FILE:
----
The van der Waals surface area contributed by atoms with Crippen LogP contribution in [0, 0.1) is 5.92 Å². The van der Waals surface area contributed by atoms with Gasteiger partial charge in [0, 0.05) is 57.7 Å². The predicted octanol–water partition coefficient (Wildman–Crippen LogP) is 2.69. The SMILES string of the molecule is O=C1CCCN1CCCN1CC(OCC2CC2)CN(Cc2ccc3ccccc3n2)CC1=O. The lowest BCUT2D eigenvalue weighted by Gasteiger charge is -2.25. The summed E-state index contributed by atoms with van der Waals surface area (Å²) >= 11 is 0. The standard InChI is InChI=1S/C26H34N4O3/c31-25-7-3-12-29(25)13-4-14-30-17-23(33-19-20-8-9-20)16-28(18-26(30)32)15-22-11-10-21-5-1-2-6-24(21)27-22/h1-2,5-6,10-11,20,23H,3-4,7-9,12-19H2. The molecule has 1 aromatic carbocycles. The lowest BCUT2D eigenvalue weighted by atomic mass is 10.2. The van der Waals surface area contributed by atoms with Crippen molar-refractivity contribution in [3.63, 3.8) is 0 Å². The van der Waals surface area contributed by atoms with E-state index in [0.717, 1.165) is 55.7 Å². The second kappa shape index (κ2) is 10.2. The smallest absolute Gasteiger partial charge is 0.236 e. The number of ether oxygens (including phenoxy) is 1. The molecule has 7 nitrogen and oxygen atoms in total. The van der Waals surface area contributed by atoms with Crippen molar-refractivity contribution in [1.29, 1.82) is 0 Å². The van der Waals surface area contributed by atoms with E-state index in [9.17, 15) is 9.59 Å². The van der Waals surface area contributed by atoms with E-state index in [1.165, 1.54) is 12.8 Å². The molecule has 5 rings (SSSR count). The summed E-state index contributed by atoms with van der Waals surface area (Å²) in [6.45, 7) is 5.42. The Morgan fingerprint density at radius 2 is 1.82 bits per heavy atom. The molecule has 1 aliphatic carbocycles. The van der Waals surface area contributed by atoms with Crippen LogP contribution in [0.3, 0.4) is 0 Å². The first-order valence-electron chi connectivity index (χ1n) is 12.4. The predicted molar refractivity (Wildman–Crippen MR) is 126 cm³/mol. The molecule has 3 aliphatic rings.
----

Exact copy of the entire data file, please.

The van der Waals surface area contributed by atoms with Crippen LogP contribution in [0, 0.1) is 5.92 Å². The van der Waals surface area contributed by atoms with Gasteiger partial charge in [0, 0.05) is 57.7 Å². The predicted octanol–water partition coefficient (Wildman–Crippen LogP) is 2.69. The SMILES string of the molecule is O=C1CCCN1CCCN1CC(OCC2CC2)CN(Cc2ccc3ccccc3n2)CC1=O. The lowest BCUT2D eigenvalue weighted by Gasteiger charge is -2.25. The summed E-state index contributed by atoms with van der Waals surface area (Å²) >= 11 is 0. The standard InChI is InChI=1S/C26H34N4O3/c31-25-7-3-12-29(25)13-4-14-30-17-23(33-19-20-8-9-20)16-28(18-26(30)32)15-22-11-10-21-5-1-2-6-24(21)27-22/h1-2,5-6,10-11,20,23H,3-4,7-9,12-19H2. The molecule has 1 aromatic carbocycles. The lowest BCUT2D eigenvalue weighted by atomic mass is 10.2. The van der Waals surface area contributed by atoms with Crippen molar-refractivity contribution in [3.63, 3.8) is 0 Å². The van der Waals surface area contributed by atoms with E-state index in [0.717, 1.165) is 55.7 Å². The second kappa shape index (κ2) is 10.2. The smallest absolute Gasteiger partial charge is 0.236 e. The number of ether oxygens (including phenoxy) is 1. The molecule has 7 nitrogen and oxygen atoms in total. The van der Waals surface area contributed by atoms with Crippen molar-refractivity contribution in [1.29, 1.82) is 0 Å². The van der Waals surface area contributed by atoms with E-state index in [9.17, 15) is 9.59 Å². The van der Waals surface area contributed by atoms with E-state index in [1.165, 1.54) is 12.8 Å². The molecule has 5 rings (SSSR count). The summed E-state index contributed by atoms with van der Waals surface area (Å²) in [6.45, 7) is 5.42. The Morgan fingerprint density at radius 2 is 1.82 bits per heavy atom. The molecule has 1 aliphatic carbocycles. The van der Waals surface area contributed by atoms with Crippen LogP contribution in [0.3, 0.4) is 0 Å². The first-order valence-electron chi connectivity index (χ1n) is 12.4. The predicted molar refractivity (Wildman–Crippen MR) is 126 cm³/mol. The molecule has 3 aliphatic rings.